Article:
Elsie hanging out in the garden after a little TLC. 

Since the flood there has been a definite shift in the seasons on the farm. The nights are cool and crisp, our valley is shrouded in mist in the early mornings. I light the Aga every couple of days. We could survive without it most of the time still, but the warmth that radiates from it is deeply comforting and it means I can transition to cooking soups, roasts and nourishing stews.

We have a few other new and exciting projects on the go here, but I shall have to leave that for next time.  I hope you are all well. 

Much love,



  1. Gosh how scary for you worrying about that hours on end. Glad you are all safe and your yurt is good.

  2. OH that is good news that everyone is safe and well. What a time of it you are having!

  3. Goodness me Emma. You have had so many close calls during weather events. So pleased you are all safe.

  4. How frightening for you during that time of silence between you and Grant. SO glad you are all safe! You have my complete admiration for your driving skills! Let's just say that my back up driving is atrocious even with a camera ( as evidenced by the cracked backlight).
    I pray for calmer days ahead, full of garden bounties, and comforting stews.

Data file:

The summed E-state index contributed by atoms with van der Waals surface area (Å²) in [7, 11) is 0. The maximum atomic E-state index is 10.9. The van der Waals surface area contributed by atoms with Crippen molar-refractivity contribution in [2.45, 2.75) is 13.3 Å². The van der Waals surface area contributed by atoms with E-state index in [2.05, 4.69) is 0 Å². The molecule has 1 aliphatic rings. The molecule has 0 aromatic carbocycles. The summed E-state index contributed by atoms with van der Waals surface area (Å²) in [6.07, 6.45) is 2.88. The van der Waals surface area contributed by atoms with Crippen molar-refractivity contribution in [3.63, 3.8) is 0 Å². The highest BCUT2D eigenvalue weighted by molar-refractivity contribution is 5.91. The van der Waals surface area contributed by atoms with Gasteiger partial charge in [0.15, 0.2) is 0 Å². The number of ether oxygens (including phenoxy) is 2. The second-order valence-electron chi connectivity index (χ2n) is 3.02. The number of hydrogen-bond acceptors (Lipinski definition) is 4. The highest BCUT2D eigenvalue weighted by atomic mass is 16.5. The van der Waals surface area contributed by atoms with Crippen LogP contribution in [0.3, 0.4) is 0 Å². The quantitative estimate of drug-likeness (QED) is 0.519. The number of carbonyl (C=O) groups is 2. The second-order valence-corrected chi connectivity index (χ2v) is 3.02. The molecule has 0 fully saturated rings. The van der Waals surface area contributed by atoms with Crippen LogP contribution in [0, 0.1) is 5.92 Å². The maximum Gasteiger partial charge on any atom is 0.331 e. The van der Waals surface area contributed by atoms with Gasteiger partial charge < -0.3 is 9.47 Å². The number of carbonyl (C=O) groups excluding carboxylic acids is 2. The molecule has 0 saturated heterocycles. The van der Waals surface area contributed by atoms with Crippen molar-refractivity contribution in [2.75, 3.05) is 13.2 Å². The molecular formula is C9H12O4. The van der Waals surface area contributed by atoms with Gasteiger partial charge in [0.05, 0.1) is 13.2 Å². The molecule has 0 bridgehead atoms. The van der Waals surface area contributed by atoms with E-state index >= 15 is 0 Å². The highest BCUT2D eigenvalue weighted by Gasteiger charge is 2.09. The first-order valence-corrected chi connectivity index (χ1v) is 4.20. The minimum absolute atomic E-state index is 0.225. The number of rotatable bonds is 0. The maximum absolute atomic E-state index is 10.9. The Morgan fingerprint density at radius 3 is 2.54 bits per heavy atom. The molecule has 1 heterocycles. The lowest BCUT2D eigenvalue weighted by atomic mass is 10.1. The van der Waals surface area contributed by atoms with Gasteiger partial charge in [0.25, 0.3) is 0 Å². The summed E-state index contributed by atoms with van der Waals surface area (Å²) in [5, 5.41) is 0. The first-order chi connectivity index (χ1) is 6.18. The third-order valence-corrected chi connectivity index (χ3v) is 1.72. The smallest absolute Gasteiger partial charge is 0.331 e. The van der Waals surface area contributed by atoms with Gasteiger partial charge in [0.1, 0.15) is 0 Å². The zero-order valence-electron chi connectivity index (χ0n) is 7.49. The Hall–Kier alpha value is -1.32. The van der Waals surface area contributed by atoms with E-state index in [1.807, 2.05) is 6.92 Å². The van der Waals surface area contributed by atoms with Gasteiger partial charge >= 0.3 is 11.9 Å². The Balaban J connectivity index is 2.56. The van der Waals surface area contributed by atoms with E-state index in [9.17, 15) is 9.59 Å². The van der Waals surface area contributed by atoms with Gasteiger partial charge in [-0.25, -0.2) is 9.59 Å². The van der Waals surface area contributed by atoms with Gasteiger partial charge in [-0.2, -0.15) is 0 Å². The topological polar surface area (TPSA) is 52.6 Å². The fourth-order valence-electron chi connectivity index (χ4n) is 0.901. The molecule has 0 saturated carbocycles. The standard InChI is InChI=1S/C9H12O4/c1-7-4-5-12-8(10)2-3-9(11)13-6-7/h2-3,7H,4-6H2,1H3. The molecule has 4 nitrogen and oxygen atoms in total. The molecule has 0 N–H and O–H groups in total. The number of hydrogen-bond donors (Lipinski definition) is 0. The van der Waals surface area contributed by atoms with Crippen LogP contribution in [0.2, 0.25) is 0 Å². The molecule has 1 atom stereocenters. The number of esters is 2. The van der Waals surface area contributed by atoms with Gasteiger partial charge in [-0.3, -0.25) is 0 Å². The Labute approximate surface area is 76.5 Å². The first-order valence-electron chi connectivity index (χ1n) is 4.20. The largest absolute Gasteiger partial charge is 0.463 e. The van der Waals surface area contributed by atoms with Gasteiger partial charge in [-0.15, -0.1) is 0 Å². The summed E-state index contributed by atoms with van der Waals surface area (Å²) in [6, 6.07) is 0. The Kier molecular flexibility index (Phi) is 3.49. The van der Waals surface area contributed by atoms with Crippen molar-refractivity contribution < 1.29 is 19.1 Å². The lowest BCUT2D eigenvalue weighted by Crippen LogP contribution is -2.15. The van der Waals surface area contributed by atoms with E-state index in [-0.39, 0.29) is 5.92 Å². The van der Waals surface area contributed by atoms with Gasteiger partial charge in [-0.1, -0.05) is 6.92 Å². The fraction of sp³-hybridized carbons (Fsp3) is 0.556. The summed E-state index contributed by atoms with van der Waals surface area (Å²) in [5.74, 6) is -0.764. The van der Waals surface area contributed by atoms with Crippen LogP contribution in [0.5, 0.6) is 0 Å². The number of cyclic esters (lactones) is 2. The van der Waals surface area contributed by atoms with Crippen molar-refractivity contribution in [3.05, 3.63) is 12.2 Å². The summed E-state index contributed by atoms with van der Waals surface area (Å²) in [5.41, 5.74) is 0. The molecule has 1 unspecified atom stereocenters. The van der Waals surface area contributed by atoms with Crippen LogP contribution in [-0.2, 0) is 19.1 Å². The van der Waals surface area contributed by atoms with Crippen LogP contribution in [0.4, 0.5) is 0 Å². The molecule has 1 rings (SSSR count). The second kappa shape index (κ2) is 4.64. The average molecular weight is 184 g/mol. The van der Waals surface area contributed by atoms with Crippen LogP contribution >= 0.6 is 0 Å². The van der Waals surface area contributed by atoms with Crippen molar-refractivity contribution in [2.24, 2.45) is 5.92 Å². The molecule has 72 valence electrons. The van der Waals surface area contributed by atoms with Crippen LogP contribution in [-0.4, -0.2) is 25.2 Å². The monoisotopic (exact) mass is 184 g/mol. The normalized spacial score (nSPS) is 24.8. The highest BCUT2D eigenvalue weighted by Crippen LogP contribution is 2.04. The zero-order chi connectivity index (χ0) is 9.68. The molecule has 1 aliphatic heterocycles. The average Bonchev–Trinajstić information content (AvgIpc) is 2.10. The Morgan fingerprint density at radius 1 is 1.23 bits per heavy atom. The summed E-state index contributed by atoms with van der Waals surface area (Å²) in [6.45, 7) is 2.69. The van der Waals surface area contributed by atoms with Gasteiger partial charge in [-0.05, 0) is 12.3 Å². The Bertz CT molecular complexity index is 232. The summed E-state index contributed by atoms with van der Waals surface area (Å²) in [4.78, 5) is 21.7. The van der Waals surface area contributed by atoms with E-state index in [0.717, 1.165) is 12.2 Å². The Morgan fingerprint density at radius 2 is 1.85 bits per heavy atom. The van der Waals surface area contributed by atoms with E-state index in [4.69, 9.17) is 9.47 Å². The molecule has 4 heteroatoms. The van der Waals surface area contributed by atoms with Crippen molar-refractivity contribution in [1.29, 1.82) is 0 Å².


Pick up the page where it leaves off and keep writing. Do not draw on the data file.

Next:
Be well, Emma.

  5. So glad you are all safe. You are an intrepid driver! What an enormous canyon the flooded river cut!

  6. My goodness, that sounds harrowing, Emma! Thanks God you are all safe, and your yurt is warm and dry. Those floods looked so frightening. A stockpile and wood stove sure comes in handy. I'm sure the boys enjoyed the movies...

  7. It seems I can't respond to individual comments Im afraid! Im unsure why. I need to get in contact with Blogger I think.

    Thankyou for your concern and well wishes. It was definitely a happy reunion! We were all a bit wiped out after the intense emotions and spent the time of the flood resting. Even though we knew we were safe, listening to the roar of the creek, the smell of mud and silt and seeing photos of what others were going through was an anxious time.